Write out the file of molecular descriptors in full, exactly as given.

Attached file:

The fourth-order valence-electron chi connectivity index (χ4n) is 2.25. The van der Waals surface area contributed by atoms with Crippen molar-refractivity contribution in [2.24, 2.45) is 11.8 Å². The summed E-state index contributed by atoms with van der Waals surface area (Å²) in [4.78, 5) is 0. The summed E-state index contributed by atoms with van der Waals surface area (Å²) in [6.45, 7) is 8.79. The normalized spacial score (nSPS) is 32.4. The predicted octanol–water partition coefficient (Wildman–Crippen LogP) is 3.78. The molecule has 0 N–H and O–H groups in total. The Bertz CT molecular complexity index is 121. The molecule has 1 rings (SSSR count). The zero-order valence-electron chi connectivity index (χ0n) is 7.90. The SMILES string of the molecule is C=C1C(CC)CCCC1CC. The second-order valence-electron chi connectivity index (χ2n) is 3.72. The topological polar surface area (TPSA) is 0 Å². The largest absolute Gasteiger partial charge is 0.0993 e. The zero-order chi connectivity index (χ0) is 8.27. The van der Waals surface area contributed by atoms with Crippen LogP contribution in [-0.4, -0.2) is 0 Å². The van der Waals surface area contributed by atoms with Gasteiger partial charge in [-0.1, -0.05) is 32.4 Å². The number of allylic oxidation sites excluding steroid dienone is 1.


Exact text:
The fourth-order valence-electron chi connectivity index (χ4n) is 2.25. The van der Waals surface area contributed by atoms with Crippen molar-refractivity contribution in [2.24, 2.45) is 11.8 Å². The summed E-state index contributed by atoms with van der Waals surface area (Å²) in [4.78, 5) is 0. The summed E-state index contributed by atoms with van der Waals surface area (Å²) in [6.45, 7) is 8.79. The normalized spacial score (nSPS) is 32.4. The predicted octanol–water partition coefficient (Wildman–Crippen LogP) is 3.78. The molecule has 0 N–H and O–H groups in total. The Bertz CT molecular complexity index is 121. The molecule has 1 rings (SSSR count). The zero-order valence-electron chi connectivity index (χ0n) is 7.90. The SMILES string of the molecule is C=C1C(CC)CCCC1CC. The second-order valence-electron chi connectivity index (χ2n) is 3.72. The topological polar surface area (TPSA) is 0 Å². The largest absolute Gasteiger partial charge is 0.0993 e. The zero-order chi connectivity index (χ0) is 8.27. The van der Waals surface area contributed by atoms with Crippen LogP contribution in [-0.4, -0.2) is 0 Å². The van der Waals surface area contributed by atoms with Gasteiger partial charge in [-0.1, -0.05) is 32.4 Å². The number of allylic oxidation sites excluding steroid dienone is 1.